Don’t teach falling over. Teach the players to bounce themselves and therefore the ball off the ground and back into the game. It reduces the fear of falling by making the players embrace the ground as part of a skill for continuity. MORE
Choose the right contact option
When a ball carrier is close to the tackler, he needs his support players to give him information on what to do next. Work on this communication and contact skills with this rip-roaring session.
It enhances understanding of where and how the support can help the ball carrier, so improving continuity.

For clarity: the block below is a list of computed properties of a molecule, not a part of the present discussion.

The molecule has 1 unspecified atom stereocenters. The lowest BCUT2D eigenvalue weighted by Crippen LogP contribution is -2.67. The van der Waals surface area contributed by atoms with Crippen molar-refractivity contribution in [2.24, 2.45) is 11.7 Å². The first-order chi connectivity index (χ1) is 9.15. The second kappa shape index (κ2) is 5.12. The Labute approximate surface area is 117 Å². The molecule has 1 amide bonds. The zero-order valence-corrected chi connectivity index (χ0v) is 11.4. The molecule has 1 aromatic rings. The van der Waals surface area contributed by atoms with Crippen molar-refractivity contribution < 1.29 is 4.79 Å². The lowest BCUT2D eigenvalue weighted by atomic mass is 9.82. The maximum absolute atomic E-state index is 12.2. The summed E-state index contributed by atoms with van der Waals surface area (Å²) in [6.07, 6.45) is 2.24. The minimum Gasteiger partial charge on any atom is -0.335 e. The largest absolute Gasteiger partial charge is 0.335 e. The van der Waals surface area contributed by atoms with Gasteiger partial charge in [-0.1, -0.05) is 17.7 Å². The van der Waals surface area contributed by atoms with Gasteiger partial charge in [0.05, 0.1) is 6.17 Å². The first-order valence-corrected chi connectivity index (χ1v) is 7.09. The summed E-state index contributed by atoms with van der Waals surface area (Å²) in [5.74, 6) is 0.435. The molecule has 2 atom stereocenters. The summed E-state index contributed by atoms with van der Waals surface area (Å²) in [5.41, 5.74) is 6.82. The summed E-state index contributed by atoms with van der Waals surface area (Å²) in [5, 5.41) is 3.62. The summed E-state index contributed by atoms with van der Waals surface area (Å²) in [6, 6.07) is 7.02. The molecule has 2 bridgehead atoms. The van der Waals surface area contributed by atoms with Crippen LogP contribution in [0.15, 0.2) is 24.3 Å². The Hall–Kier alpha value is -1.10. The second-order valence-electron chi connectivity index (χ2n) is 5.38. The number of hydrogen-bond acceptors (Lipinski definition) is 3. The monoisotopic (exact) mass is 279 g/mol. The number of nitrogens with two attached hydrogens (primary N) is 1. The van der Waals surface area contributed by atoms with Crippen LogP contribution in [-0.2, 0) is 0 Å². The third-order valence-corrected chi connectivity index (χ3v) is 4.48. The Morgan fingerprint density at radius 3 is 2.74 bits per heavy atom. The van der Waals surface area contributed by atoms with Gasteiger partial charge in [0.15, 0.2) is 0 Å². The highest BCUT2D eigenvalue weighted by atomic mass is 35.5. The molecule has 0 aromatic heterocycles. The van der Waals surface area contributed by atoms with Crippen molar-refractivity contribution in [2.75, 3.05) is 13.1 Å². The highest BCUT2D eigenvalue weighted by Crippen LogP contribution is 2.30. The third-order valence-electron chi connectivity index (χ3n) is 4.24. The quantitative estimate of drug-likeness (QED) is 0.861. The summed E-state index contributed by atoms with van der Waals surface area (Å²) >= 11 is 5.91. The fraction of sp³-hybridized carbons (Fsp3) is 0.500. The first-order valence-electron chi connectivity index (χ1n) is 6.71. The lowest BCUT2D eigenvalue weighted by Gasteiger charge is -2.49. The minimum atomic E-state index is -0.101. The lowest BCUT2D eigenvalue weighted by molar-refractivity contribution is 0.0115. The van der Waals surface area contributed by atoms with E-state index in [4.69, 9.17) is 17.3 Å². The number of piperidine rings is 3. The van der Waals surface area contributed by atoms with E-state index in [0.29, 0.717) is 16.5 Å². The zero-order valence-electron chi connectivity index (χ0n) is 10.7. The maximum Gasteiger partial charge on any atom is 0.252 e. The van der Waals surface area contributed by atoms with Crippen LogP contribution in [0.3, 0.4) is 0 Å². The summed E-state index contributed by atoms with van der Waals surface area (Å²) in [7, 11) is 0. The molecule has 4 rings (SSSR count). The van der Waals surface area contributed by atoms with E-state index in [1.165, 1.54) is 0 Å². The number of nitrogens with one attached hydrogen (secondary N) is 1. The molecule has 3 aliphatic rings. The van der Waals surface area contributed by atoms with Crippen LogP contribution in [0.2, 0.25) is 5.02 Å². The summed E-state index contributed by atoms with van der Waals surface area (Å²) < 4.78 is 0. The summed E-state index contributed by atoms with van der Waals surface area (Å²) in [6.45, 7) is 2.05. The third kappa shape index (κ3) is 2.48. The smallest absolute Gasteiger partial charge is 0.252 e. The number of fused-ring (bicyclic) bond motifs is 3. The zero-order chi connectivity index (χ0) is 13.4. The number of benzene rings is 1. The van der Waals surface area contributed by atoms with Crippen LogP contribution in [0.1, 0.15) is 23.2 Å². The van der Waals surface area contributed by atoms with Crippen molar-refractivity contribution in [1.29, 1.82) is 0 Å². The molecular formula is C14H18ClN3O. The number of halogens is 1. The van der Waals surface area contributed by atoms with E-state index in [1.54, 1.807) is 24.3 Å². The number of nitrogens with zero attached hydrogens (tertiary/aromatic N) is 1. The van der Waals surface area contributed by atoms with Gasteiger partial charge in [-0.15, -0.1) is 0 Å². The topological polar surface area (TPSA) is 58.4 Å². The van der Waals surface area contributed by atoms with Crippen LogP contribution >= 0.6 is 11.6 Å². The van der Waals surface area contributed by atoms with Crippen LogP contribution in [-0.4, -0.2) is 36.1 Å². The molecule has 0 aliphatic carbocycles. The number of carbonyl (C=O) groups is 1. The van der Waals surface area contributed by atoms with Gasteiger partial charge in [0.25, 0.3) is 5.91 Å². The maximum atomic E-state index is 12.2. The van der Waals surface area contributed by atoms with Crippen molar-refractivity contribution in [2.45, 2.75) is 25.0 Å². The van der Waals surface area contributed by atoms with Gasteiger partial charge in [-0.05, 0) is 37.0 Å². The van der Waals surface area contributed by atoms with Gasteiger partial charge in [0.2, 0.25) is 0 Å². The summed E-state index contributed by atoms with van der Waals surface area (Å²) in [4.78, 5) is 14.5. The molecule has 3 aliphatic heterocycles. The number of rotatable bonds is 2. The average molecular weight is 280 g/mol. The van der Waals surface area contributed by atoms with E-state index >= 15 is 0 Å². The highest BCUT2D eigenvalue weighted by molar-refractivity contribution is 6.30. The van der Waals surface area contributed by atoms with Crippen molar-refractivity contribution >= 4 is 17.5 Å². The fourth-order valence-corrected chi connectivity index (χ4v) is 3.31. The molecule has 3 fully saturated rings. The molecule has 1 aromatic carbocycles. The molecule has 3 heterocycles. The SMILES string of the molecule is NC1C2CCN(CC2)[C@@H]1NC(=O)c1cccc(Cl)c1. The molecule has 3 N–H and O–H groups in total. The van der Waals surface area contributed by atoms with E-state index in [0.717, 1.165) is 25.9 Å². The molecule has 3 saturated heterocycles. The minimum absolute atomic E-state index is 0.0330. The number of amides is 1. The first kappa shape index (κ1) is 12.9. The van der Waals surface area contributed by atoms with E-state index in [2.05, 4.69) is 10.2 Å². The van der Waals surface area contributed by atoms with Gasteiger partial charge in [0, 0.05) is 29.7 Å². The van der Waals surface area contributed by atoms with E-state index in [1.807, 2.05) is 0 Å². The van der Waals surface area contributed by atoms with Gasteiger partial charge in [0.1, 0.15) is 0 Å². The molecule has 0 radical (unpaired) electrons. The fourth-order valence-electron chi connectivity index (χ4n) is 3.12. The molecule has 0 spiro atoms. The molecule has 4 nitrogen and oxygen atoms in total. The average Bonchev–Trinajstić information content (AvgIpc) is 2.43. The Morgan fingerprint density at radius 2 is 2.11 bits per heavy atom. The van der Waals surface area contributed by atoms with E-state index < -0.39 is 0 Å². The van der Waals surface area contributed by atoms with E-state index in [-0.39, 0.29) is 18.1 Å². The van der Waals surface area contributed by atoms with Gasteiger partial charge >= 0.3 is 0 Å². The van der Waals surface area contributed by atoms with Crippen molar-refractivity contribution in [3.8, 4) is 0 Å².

- In each box, put a ruck-pad holder either at the end, in the middle or near the front.
- Have a ball carrier and support player at the front, facing away.
- As they turn, they decide what to do next according to the proximity of the defender.
- They either take contact (“my rip”), make a quick pass (”pop”) or attack, draw and pass (“pass”).
- The support player helps the carrier make the right decision quickly.
- Keep swapping around the situations.
- Develop by putting three pad holders in the long box, at various intervals.
- Four attackers face away and when they turn, they react to the pad holders’ positions.
- The pad holders should walk forward slowly.
- Further develop both drills by removing the ruck pads.
- “My rip” – drive into the pad in a low, strong position, with ball on hip. Support player rips down, around and out.
- Aim to get to the edge of the ruck pad (or defender), not the middle.